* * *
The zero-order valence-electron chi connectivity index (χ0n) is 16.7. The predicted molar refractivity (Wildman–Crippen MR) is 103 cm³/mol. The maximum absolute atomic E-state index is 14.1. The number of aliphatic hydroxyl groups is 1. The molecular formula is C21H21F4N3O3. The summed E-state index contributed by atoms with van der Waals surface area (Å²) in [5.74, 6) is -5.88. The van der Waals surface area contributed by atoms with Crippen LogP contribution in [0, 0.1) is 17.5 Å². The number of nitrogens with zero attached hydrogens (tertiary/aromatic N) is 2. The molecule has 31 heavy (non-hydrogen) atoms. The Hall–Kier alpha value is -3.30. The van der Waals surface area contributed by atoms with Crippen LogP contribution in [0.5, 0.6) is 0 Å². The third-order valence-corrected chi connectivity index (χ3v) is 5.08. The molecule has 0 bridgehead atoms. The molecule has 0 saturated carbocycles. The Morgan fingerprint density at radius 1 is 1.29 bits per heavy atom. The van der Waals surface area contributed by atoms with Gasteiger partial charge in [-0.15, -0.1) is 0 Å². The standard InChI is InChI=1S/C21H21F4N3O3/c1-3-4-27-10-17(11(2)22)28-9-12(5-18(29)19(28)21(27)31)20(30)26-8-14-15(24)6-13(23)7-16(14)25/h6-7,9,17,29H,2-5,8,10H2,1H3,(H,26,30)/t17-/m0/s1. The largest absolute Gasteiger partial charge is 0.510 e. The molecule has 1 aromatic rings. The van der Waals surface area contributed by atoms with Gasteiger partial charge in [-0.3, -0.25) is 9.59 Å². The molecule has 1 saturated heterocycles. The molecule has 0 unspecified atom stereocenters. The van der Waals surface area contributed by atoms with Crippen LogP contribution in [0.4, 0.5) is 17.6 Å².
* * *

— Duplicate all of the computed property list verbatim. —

The zero-order valence-electron chi connectivity index (χ0n) is 16.7. The predicted molar refractivity (Wildman–Crippen MR) is 103 cm³/mol. The maximum absolute atomic E-state index is 14.1. The number of aliphatic hydroxyl groups is 1. The molecular formula is C21H21F4N3O3. The summed E-state index contributed by atoms with van der Waals surface area (Å²) in [5.74, 6) is -5.88. The van der Waals surface area contributed by atoms with Crippen LogP contribution in [0, 0.1) is 17.5 Å². The number of nitrogens with zero attached hydrogens (tertiary/aromatic N) is 2. The molecule has 31 heavy (non-hydrogen) atoms. The Hall–Kier alpha value is -3.30. The van der Waals surface area contributed by atoms with Crippen LogP contribution in [0.5, 0.6) is 0 Å². The third-order valence-corrected chi connectivity index (χ3v) is 5.08. The molecule has 0 bridgehead atoms. The molecule has 0 saturated carbocycles. The Morgan fingerprint density at radius 1 is 1.29 bits per heavy atom. The van der Waals surface area contributed by atoms with Gasteiger partial charge in [-0.15, -0.1) is 0 Å². The standard InChI is InChI=1S/C21H21F4N3O3/c1-3-4-27-10-17(11(2)22)28-9-12(5-18(29)19(28)21(27)31)20(30)26-8-14-15(24)6-13(23)7-16(14)25/h6-7,9,17,29H,2-5,8,10H2,1H3,(H,26,30)/t17-/m0/s1. The largest absolute Gasteiger partial charge is 0.510 e. The molecule has 1 aromatic rings. The van der Waals surface area contributed by atoms with Gasteiger partial charge in [-0.3, -0.25) is 9.59 Å². The molecule has 1 saturated heterocycles. The molecule has 0 unspecified atom stereocenters. The van der Waals surface area contributed by atoms with Crippen LogP contribution in [0.4, 0.5) is 17.6 Å².